Baked Eggplant Parmesan Recipe
Food is powerful. Italian food most often has the biggest punch and lends to creating intense food memories.
I have a funny story about the power of this baked eggplant parmesan recipe. It almost got me married. A long time ago when I first moved to California, I had the biggest crush on someone who didn’t know at the time, he would have the same crush on me, eventually.
One night I invited him over for dinner and served this traditional baked eggplant parmesan recipe. He brought a bottle of chateauneuf du pape, which for a 22 year old, was fairly sophisticated. Back then 22 year olds drank beer and tequila.
He would often remind me that had it not been for that eggplant parmesan, he might not have asked for a second date. Then again, I’m not so sure he wasn’t try to win me over with that wine!
That night I made traditional, breaded, fried eggplant parmesan, and made it many times throughout that three year relationship. I never married him, although he wanted to. I have a feeling eggplant parmesan still has a special meaning for him to this day.
I continued to made this eggplant parmesan for years. Then I stopped making it, which is total shame, because this is one of best Italian comfort food dishes. It’s one of the dishes my relatives in Sicily made for us when we visited. It’s one of the dishes my Aunt Rita was known for, and I still have memories of making it with her. To that, I’m bringing it back and including a healthier, low carb option.
There are two ways to make this baked eggplant parmesan recipe.
I remember growing up and eating the breaded fried version. I also remember visiting relatives in Italy and eating the breadcrumb free, grain free, version.
Both are good. Both have their own taste profile. The choice is up to you.
The Baked Eggplant Parmesan Recipe Process
The best way to make both versions is to begin with salted sweated eggplant.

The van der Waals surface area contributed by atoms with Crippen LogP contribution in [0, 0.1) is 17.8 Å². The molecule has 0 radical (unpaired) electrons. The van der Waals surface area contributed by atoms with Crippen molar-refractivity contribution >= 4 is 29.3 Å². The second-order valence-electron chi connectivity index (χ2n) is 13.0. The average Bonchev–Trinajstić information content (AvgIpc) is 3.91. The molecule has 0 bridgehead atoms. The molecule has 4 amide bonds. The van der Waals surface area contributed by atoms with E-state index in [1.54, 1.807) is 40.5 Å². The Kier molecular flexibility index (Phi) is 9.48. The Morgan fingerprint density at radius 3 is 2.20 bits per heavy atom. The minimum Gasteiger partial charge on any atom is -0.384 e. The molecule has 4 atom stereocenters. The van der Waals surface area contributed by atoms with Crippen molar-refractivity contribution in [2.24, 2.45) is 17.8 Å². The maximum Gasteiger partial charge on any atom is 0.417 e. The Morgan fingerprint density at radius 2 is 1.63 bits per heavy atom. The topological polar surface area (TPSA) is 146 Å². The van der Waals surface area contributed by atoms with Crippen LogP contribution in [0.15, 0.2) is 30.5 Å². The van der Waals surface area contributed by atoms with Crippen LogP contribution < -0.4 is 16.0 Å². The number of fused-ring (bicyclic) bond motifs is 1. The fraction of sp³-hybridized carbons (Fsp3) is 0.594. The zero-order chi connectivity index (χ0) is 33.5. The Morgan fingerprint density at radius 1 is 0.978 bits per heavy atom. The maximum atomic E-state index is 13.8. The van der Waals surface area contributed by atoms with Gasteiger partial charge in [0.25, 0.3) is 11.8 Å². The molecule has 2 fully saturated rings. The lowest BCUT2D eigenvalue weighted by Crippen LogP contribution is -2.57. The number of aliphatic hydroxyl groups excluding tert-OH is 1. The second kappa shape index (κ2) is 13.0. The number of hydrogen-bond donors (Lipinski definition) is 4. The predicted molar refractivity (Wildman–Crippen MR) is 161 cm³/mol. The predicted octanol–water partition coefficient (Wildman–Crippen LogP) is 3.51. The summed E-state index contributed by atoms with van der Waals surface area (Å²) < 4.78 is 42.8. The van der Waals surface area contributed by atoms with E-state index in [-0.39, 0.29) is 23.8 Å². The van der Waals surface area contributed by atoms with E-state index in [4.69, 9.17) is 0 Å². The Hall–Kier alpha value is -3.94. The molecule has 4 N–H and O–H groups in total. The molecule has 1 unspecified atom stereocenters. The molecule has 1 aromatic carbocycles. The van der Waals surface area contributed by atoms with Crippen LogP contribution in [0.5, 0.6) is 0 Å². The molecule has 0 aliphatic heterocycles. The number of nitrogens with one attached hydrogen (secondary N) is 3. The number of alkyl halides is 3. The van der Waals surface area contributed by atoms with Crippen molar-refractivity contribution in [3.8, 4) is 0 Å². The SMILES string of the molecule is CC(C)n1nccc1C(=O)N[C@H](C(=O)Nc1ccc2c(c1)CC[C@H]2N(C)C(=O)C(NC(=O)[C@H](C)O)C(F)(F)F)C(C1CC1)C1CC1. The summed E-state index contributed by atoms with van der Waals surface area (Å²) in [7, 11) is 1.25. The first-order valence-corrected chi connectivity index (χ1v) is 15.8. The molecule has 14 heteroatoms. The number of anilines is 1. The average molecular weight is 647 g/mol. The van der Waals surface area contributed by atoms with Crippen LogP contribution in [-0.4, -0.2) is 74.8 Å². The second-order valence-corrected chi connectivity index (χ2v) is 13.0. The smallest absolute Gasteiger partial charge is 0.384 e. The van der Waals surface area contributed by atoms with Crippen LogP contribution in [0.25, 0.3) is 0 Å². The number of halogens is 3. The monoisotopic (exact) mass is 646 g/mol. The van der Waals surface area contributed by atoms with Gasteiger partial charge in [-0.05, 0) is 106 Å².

Use firm, fresh eggplant. Marcella Hazan, in her book, Ingredients, says to feel the eggplant. It should feel spongy. It should spring back to the touch, be glossy taut, completely smooth. It should feel light. If it’s heavy, it has too many seeds.
Lay out cloth or paper towels. Slice eggplant medium thickness. Salt liberally, place on paper towels. An hour turn over, and use more paper towels to get out the moisture. If you don’t do this, the eggplant could be bitter and absorb the oil you fry it in and become very greasy. This is an important step.
Traditional American Breaded Eggplant Parmesan
Once your eggplant is “fry” ready, dip it into beaten egg, and then Italian bread crumbs. You can vary this. You can use flour or gluten free flour. You can even use corn meal. The traditional way is to use Italian bread crumbs, but this is your eggplant. You could bake the eggplant, but I never do that. Frying is easier, and tastier in my opinion.
Traditional Italian Eggplant (Grain Free Version)
I discovered that eggplant and other vegetables like this fried cauliflower will yield to a bit of crispiness if you fry them in egg white. I imagine it’s the protein that does the job.
This is what my grain-free eggplant looked like.
I deep fried the eggplant after first dipping it into egg white wash. It will actually get slightly crispy like this cauliflower did in this recipe. The real key first is to make sure you heavily salt the eggplant and let it sweat out. I do this for a few hours. Some do it only for 30 minutes. You must do this or the eggplant will absorb all of your oil in minutes.
I used this tomato sauce and fresh mozzarella, but feel free to use any kind of mozzarella and also use some pecorino cheese or real parmesan, freshly grated.
When making this baked eggplant parmesan recipe, know that you can make it traditional with breadcrumbs and there is a gluten free bread crumb option. You can also go completely grain free.
- 2 eggplants
- 4 eggs (may use less)
- 2 cups Italian Style Bread Crumbs (order here)
- or 2 cups gluten free Italian Bread Crumbs (order here)
- 4 cups tomato sauce (recipe here)
- 1 pound mozzarella cheese, shredded
- olive oil, coconut oil or avocado oil for frying
- Optional Grain Free Eggplant
- Slice eggplant. I like it medium thick, about ½ inch. You may choose thicker.
- Sweat the eggplant. Lay out on cloth or paper towels and salt heavily on both sides. Use more cloth or paper towels to absorb the liquid.
- Beat 2 eggs. You may not need all four so beat more as you need them.
- Add salt and pepper into eggs.
- Dip into egg, then breadcrumbs and fry eggplant over medium heat in oil of your choice until golden brown on each side. Drain on paper towels.
- Preheat oven to 400 degrees.
- Put tomato sauce in bottom of baking dish.
- Layer eggplant with sauce and mozzarella cheese. You can choose to make one layer, two layers or three layers.
- Bake until to layer is completely melted and slightly golden brown. Allow to rest 10 minutes before cutting.
- Sweat eggplant as above.
- Use egg white. Mix egg white with one tablespoon water.
- Season eggplant with salt and pepper.
- Dip into egg white.
- Fry in high heat oil for a few minutes each side.
- Drain on paper towels.
- Continue with directions above, starting with preheating oven to 400 degrees.